I’ve worked at two different kinds of jobs in my brief 20 years—one that stimulates my mind and soul and satisfies the curious outdoorsman in me, and retail. And I haven’t worked retail much—just long enough to learn to despise it and that the biosphere is headed for the gutter. Let me explain.

    One particular day, during the few months I was employed by The Orvis Company in Charlottesville prior to college, a woman entered the store with her black lab. As she perused a shelf of gloves, I approached her and asked if I could do anything for her. She asked a series of piercing questions, to which I confidently provided answers I’d previously prepared by reading the garment’s packaging. She became incredulous and irate at my ineptitude after asking whether or not the gloves would conform to her hand over time and, having never worn that particular pair of women’s gloves for multiple seasons, I had to admit I didn’t know. She left the store silently, leaving behind a fresh pile of scat on the pebbly floor that I confidently identified as a black lab’s.

    After sifting through some strong adjectives, I got to thinking about the implications of her actions. Had she returned during my employment, I likely wouldn’t have greeted her so cheerfully. But what if she treated others the same way? I for one would think twice before allowing my dog to defecate on my barber’s floor, before insulting a potentially vengeful chef. But in an era when goods and services are acquired easily and impersonally, the motivation to respect the origins of such things is voluntary at best. The social ethic is weak.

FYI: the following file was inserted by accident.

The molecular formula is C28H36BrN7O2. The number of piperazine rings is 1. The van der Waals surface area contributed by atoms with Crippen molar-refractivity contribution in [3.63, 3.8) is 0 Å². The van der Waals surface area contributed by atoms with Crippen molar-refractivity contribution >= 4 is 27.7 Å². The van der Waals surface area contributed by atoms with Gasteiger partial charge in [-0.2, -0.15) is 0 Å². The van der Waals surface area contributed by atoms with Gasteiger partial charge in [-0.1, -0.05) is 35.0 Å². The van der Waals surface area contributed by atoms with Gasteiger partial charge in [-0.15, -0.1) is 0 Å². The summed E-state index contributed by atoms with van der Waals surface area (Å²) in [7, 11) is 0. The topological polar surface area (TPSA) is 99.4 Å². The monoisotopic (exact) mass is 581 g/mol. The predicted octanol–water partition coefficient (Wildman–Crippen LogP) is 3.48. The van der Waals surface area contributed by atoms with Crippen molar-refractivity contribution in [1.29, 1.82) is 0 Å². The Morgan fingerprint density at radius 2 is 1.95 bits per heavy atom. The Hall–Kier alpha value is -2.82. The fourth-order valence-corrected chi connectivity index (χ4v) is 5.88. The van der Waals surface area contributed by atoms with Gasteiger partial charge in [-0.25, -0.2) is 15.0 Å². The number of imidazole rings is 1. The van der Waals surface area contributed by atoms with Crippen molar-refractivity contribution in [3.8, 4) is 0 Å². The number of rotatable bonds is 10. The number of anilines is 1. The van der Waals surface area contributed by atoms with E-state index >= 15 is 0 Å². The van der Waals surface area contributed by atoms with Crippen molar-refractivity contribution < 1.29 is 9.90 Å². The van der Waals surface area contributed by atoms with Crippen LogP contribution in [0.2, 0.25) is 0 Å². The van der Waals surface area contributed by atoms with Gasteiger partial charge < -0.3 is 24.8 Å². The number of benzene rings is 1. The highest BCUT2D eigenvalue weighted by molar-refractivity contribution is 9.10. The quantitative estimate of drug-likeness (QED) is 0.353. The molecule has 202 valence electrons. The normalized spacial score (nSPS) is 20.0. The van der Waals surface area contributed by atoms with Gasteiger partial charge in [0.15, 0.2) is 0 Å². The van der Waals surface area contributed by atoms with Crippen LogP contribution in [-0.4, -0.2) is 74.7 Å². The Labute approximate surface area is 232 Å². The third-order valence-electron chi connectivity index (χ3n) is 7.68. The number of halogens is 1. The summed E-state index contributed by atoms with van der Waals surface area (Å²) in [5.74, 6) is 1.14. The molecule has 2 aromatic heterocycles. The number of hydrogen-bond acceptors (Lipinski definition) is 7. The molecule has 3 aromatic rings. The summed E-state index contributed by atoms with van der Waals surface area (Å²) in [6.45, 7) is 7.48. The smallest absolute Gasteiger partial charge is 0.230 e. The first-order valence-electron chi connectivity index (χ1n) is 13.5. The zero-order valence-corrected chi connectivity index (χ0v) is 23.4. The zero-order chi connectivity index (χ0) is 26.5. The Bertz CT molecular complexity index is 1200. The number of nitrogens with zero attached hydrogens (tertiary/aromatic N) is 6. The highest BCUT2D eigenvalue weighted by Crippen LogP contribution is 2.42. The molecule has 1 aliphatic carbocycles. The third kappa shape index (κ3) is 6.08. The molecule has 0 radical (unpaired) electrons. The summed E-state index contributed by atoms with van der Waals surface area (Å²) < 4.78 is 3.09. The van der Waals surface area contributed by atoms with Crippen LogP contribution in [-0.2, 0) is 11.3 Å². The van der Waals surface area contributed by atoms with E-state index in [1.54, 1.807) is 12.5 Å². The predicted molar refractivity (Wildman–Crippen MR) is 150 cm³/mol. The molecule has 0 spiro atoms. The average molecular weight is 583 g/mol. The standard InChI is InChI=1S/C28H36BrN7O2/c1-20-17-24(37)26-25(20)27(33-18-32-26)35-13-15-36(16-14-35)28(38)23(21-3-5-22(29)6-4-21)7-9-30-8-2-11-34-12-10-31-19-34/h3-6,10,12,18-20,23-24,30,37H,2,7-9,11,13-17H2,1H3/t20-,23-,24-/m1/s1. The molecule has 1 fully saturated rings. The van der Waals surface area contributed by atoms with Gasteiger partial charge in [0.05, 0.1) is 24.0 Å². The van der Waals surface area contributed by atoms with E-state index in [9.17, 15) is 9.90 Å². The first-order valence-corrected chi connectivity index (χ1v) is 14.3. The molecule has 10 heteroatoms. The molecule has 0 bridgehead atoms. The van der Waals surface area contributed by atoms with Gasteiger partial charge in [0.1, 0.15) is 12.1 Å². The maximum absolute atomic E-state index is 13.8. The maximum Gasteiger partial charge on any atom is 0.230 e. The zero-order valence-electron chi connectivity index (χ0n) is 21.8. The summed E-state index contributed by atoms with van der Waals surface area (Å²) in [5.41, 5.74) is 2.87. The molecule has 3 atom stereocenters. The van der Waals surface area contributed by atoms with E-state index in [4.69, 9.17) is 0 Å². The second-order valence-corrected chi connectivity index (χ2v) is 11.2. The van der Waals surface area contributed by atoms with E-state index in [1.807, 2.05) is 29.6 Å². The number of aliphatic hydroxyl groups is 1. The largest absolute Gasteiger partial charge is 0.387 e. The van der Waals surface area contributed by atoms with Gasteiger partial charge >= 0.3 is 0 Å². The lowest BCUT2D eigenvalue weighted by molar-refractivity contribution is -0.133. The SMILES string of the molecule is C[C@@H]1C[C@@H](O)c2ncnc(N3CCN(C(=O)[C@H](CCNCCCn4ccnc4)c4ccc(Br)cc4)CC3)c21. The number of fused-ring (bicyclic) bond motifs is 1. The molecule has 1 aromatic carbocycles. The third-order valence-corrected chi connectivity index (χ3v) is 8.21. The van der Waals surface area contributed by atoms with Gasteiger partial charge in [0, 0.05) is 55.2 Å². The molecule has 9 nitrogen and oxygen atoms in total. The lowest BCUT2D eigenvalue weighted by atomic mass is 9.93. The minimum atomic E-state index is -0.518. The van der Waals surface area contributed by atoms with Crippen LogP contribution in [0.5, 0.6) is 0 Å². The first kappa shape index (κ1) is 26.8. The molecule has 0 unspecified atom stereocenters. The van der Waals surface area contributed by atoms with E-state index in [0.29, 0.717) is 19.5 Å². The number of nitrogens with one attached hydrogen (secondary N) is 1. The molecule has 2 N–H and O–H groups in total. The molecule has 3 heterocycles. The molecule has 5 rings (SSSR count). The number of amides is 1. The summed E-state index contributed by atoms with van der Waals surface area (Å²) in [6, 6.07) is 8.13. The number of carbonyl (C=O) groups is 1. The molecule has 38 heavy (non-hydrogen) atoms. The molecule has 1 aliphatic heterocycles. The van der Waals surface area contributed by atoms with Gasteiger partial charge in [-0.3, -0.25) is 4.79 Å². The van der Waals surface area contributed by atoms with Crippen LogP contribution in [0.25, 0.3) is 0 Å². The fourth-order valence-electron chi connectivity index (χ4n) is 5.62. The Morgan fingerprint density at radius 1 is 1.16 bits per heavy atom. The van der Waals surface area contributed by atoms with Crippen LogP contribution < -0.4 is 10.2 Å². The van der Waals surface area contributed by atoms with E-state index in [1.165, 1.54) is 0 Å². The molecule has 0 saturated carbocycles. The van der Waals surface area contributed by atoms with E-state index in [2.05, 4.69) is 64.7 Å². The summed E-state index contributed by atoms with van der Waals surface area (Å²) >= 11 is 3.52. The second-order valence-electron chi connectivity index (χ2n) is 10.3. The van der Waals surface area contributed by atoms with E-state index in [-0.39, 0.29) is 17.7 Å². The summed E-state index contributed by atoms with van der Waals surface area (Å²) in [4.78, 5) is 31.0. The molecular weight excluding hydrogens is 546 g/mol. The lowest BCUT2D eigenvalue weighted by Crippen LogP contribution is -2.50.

In a simpler time, when small businesses ruled and globalization hadn’t yet broken communal webs to bits, a respectful relationship with a farmer would ensure that you and your family had quality food when he had his. Loyalty to a mechanic or horseshoer would mean continued transportation and help in a fix.

    Small towns and the writing trade mimic this. Respect intel entrusted to you by a fly shop owner in humble Roscoe, New York, and you’ll get more. Betray that trust, and you’ll be the most hated individual in the Catskills. Consistently meet deadlines and turn in quality, well-researched writing, and editors will come to rely on your name. Fail to meet deadlines or make a habit of using copyrighted materials or faulty facts, and you’ll be blacklisted and your career will end before it began. These people talk.